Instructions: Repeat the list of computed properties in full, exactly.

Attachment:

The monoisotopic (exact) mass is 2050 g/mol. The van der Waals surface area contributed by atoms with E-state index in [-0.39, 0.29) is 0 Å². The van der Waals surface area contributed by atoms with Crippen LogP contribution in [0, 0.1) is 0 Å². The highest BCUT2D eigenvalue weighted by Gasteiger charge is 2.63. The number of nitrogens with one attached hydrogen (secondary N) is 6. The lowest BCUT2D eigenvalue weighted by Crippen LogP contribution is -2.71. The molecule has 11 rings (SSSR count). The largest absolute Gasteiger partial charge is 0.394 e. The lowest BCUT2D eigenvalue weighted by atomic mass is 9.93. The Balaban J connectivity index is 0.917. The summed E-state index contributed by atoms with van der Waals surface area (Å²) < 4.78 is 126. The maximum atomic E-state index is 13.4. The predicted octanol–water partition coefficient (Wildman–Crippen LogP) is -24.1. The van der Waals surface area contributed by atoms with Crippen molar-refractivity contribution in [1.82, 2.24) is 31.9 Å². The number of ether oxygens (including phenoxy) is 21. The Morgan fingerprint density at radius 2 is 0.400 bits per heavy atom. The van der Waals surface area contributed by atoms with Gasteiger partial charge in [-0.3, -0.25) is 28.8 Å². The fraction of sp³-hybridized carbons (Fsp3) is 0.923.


The monoisotopic (exact) mass is 2050 g/mol. The van der Waals surface area contributed by atoms with E-state index in [-0.39, 0.29) is 0 Å². The van der Waals surface area contributed by atoms with Crippen LogP contribution in [0, 0.1) is 0 Å². The highest BCUT2D eigenvalue weighted by Gasteiger charge is 2.63. The number of nitrogens with one attached hydrogen (secondary N) is 6. The lowest BCUT2D eigenvalue weighted by Crippen LogP contribution is -2.71. The molecule has 11 rings (SSSR count). The largest absolute Gasteiger partial charge is 0.394 e. The lowest BCUT2D eigenvalue weighted by atomic mass is 9.93. The Balaban J connectivity index is 0.917. The summed E-state index contributed by atoms with van der Waals surface area (Å²) < 4.78 is 126. The maximum atomic E-state index is 13.4. The predicted octanol–water partition coefficient (Wildman–Crippen LogP) is -24.1. The van der Waals surface area contributed by atoms with Crippen molar-refractivity contribution in [1.82, 2.24) is 31.9 Å². The number of ether oxygens (including phenoxy) is 21. The Morgan fingerprint density at radius 2 is 0.400 bits per heavy atom. The van der Waals surface area contributed by atoms with Gasteiger partial charge in [-0.3, -0.25) is 28.8 Å². The fraction of sp³-hybridized carbons (Fsp3) is 0.923.